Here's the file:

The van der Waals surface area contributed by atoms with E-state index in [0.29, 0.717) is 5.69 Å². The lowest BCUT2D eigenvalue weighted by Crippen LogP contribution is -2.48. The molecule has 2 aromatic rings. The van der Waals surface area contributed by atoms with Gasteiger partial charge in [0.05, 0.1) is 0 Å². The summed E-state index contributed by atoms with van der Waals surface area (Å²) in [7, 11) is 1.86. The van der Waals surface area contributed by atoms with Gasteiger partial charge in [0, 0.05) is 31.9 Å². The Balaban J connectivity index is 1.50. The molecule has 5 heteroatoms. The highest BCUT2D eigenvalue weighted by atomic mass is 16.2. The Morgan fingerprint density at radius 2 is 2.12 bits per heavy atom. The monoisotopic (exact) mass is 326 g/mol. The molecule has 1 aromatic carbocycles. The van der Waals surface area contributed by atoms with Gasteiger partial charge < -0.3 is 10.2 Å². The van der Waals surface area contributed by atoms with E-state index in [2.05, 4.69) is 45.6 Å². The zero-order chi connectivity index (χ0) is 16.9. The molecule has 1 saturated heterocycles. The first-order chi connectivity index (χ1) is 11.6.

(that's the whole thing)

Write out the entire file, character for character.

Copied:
The van der Waals surface area contributed by atoms with E-state index in [0.29, 0.717) is 5.69 Å². The lowest BCUT2D eigenvalue weighted by Crippen LogP contribution is -2.48. The molecule has 2 aromatic rings. The van der Waals surface area contributed by atoms with Gasteiger partial charge in [0.05, 0.1) is 0 Å². The summed E-state index contributed by atoms with van der Waals surface area (Å²) in [7, 11) is 1.86. The van der Waals surface area contributed by atoms with Gasteiger partial charge in [0, 0.05) is 31.9 Å². The Balaban J connectivity index is 1.50. The molecule has 5 heteroatoms. The highest BCUT2D eigenvalue weighted by atomic mass is 16.2. The Morgan fingerprint density at radius 2 is 2.12 bits per heavy atom. The monoisotopic (exact) mass is 326 g/mol. The molecule has 1 aromatic carbocycles. The van der Waals surface area contributed by atoms with Gasteiger partial charge < -0.3 is 10.2 Å². The van der Waals surface area contributed by atoms with E-state index in [2.05, 4.69) is 45.6 Å². The zero-order chi connectivity index (χ0) is 16.9. The molecule has 1 saturated heterocycles. The first-order chi connectivity index (χ1) is 11.6.